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dc.contributor.advisorGlenn, Gary Dean, 1941-en_US
dc.contributor.authorHeuser, Philip M.en_US
dc.date.accessioned2017-05-12T16:51:35Z
dc.date.available2017-05-12T16:51:35Z
dc.date.issued1989
dc.identifier.urihttp://commons.lib.niu.edu/handle/10843/17536
dc.descriptionIncludes bibliographical references.en_US
dc.description.abstractChristians are faced with a difficult decision when required to engage in war. By studying the ideas of St. Augustine and St. Thomas Aquinas, as well as more recent scholars, the logic of the just war tradition is examined. In opposition to this, the arguments of John Yoder, a proponent of Christian pacifism, are also analyzed. The key differences between these viewpoints is the level of responsibility Christians should assume in directing historic events. The pacifist argument is that humility and suffering in faith by Christians wins the ultimate victory for good. The just war advocates state that military service is sometimes an obligation, as a way of better loving others i.e. through ending injustice. By comparing strictly controlled warfare to an extended, international police protective act, it can be seen that it can be a Christian’s duty to fight, out of love, for others.en_US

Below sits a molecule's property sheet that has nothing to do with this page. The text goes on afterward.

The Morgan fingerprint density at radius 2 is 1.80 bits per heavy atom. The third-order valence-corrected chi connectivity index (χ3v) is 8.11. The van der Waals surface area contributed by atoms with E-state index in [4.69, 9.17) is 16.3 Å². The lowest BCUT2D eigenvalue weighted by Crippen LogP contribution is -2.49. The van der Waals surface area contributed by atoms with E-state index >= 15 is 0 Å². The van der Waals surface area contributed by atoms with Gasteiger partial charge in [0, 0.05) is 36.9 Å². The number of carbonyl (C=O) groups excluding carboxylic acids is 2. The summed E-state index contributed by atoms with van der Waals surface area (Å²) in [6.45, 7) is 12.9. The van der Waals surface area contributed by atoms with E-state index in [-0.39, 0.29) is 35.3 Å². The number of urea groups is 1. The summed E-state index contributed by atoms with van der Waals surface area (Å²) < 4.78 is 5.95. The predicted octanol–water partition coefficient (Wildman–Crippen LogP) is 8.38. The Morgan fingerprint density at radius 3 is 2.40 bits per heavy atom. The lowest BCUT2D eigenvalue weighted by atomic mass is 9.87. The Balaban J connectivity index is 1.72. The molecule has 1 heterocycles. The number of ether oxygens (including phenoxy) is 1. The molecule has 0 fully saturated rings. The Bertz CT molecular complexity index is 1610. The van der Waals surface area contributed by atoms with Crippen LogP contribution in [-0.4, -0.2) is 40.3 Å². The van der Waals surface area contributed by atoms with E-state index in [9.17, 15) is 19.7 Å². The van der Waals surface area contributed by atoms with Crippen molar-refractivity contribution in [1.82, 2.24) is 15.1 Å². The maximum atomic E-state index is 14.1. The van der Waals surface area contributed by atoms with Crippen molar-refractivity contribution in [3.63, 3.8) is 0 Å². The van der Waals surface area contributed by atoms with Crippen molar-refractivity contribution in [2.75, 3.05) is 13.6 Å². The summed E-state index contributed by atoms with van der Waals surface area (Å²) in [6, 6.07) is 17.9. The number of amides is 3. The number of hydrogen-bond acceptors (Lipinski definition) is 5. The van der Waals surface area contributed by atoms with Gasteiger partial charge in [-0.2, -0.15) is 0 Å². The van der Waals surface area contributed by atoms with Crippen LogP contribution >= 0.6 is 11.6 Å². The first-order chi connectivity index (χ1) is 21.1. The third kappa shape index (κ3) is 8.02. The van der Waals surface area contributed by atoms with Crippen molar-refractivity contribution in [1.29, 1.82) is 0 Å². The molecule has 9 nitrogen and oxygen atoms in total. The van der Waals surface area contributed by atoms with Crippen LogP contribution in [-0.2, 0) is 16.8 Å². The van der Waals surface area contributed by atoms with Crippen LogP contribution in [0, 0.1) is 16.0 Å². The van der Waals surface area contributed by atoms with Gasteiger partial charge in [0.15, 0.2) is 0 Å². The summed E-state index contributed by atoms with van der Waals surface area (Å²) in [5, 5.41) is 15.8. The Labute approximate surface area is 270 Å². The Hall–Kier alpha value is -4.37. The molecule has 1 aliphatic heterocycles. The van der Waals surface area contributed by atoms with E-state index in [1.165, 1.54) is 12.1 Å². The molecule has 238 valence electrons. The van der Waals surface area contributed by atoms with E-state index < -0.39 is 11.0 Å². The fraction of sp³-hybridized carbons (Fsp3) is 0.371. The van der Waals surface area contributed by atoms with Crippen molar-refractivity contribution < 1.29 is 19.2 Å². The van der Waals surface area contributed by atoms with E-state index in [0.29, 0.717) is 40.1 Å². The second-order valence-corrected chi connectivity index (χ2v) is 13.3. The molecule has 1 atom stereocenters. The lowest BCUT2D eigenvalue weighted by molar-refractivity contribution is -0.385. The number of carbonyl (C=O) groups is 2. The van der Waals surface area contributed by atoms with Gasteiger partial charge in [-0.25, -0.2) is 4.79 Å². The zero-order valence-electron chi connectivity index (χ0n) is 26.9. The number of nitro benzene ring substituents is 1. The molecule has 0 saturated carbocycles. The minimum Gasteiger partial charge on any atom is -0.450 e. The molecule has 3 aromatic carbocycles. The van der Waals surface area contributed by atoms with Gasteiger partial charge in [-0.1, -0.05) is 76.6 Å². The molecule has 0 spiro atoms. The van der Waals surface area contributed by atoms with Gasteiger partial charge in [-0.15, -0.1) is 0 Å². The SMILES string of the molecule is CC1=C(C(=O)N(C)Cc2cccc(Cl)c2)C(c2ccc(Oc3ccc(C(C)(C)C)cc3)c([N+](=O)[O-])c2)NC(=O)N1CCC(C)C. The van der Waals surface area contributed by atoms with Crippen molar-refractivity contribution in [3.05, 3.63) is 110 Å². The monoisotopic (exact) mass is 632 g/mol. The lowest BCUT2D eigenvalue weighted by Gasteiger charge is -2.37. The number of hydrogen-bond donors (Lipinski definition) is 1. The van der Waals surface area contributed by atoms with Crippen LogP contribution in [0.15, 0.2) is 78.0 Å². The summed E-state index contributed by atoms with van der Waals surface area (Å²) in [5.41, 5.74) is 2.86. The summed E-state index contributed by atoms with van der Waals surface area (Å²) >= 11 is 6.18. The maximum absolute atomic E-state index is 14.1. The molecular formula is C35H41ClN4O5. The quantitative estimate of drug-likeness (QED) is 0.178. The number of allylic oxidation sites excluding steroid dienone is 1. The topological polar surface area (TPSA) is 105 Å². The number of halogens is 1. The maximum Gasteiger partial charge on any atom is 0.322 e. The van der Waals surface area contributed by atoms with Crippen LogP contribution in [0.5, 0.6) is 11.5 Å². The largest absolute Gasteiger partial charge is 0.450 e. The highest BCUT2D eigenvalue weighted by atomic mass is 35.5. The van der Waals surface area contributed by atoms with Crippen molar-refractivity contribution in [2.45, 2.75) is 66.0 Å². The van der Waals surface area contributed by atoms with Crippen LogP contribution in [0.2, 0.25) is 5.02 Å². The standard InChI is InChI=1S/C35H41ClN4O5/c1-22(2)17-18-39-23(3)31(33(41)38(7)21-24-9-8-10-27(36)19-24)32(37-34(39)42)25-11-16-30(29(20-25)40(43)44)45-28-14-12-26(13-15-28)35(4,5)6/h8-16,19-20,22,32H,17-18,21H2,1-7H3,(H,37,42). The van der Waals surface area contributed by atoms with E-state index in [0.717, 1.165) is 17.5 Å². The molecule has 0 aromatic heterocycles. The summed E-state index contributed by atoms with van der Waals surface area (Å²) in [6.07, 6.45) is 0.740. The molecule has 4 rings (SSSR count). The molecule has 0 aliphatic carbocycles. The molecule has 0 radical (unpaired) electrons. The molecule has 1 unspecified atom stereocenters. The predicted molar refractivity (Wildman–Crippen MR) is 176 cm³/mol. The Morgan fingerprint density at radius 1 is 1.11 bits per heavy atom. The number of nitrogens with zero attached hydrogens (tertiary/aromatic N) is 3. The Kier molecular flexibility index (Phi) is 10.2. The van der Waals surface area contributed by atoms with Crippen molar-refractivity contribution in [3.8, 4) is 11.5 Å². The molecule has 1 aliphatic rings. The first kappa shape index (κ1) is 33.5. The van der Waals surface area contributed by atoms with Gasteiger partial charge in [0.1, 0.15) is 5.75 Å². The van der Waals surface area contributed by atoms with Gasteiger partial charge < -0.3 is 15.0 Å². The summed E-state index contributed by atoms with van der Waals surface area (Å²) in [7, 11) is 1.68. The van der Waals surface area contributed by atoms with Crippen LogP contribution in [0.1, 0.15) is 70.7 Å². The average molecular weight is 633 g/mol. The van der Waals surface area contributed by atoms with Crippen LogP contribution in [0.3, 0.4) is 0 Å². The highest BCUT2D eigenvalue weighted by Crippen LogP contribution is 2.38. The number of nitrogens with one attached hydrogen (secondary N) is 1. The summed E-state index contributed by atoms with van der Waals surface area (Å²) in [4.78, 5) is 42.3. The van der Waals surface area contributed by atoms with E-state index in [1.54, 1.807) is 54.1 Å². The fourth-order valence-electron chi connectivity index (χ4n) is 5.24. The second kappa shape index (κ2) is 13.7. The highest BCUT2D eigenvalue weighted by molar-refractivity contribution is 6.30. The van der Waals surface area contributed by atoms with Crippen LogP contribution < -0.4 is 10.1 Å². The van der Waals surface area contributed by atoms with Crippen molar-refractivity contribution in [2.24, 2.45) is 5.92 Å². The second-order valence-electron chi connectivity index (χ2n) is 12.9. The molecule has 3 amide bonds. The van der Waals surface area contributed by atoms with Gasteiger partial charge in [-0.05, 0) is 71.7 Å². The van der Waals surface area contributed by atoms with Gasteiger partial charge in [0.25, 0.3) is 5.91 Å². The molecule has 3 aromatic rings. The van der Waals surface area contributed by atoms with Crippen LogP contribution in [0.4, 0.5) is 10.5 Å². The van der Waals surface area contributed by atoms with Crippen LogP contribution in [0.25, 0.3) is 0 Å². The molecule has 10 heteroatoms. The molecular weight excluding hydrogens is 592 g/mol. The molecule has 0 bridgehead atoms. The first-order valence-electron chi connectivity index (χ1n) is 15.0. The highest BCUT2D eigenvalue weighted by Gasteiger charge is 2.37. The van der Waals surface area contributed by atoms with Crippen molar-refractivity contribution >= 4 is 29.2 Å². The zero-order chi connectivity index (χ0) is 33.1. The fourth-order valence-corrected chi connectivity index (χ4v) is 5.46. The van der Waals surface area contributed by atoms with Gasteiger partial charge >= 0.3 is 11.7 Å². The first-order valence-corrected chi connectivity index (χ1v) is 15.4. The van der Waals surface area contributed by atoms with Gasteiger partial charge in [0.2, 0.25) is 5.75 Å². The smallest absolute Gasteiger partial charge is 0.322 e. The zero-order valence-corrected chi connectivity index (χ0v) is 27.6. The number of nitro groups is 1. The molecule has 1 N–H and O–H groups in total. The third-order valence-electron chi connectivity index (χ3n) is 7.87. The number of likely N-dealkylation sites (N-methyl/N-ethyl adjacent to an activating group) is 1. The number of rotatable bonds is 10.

dc.format.extent19 pagesen_US
dc.language.isoen_USen_US
dc.publisherNorthern Illinois Universityen_US
dc.rightsNIU theses are protected by copyright. They may be viewed from Huskie Commons for any purpose, but reproduction or distribution in any format is prohibited without the written permission of the authors.en_US
dc.subjectpolitical scienceen_US
dc.subjectChristianityen_US
dc.subjectwaren_US
dc.subjectpacifismen_US
dc.titleChristianity and the just war tradition : is it possible to be a good citizen while being a good Christian?en_US
dc.type.genreDissertation/Thesisen_US
dc.typeTexten_US
dc.contributor.departmentDepartment of Political Scienceen_US


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